2022 Best Undergraduate Professors: Christilene du Plessis, Singapore Management University, Lee Kong Chian School of Business

Christilene du Plessis
Singapore Management University, Lee Kong Chian School of Business

Christilene du Plessis, 36, is Assistant Professor of Marketing at Lee Kong Chian School of Business at Singapore Management University.

Her research focuses on consumers, marketers, and how organizations improve outcomes and create value. It has been published by top management and psychology journals including the Journal of Personality and Social Psychology and Organizational Behavior and Human Decision Processes. She is the winner of the Schumann Dissertation Proposal Award from the Society for Consumer Psychology, the Best Student Paper Award from the International Association for Conflict Management, and the Best Graduate Student Poster Award from the Society for Personality and Social Psychology.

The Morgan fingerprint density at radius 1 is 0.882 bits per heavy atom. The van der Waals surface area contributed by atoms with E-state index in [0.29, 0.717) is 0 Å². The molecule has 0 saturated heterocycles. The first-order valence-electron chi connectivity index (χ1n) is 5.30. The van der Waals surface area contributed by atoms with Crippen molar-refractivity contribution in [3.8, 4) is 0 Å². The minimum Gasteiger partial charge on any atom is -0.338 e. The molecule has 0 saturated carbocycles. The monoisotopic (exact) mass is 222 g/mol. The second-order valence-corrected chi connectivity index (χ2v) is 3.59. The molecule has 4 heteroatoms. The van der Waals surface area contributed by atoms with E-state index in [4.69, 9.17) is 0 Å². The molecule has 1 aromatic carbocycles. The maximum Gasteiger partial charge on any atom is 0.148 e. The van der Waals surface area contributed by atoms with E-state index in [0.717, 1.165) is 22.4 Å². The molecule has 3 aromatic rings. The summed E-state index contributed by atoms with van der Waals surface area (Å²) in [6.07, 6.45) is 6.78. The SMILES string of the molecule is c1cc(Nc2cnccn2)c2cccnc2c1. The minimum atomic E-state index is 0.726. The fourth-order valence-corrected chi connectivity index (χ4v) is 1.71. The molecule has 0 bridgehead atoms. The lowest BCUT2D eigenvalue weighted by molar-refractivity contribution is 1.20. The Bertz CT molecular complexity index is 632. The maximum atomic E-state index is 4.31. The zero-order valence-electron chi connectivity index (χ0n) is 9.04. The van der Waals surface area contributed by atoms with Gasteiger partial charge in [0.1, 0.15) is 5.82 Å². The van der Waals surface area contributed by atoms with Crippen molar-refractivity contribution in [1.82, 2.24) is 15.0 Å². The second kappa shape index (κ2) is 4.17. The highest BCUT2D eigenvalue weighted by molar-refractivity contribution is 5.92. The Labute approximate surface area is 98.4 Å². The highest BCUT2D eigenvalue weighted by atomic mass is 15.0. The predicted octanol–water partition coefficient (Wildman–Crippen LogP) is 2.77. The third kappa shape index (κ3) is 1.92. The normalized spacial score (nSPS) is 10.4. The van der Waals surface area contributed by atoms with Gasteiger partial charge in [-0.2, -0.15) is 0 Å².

Her primary teaching interests include marketing research and consumer behavior. She has been included on the Dean’s Teaching Honor List and has been nominated for the Most Promising Teacher Award at the university level.


At current institution since what year? July 2017


  • Ph.D. in Marketing, Rotterdam School of Management, Erasmus University, 2014 – 2017
  • M.Sc. in Management, INSEAD, 2011 – 2013
  • B.B.M. (with First Class Honors) in Marketing, University of Queensland, 2004 – 2009
  • B.Sc. in Physiology and Biomedical Sciences, University of Queensland, 2004 – 2008

List of Undergraduate courses you teach: Marketing Research


I knew I wanted to be a business school professor when… I was introduced to Professor Andrew Stephen (then at INSEAD, now at Oxford) while doing my Honors degree at the University of Queensland (UQ). Within the first 10 minutes of chatting to him I knew I wanted to be a business school professor. The thought of doing a job where you could study what sparks your interest, while also giving back to the broader community by sharing knowledge, sounded like a dream come true. In many ways it also has been.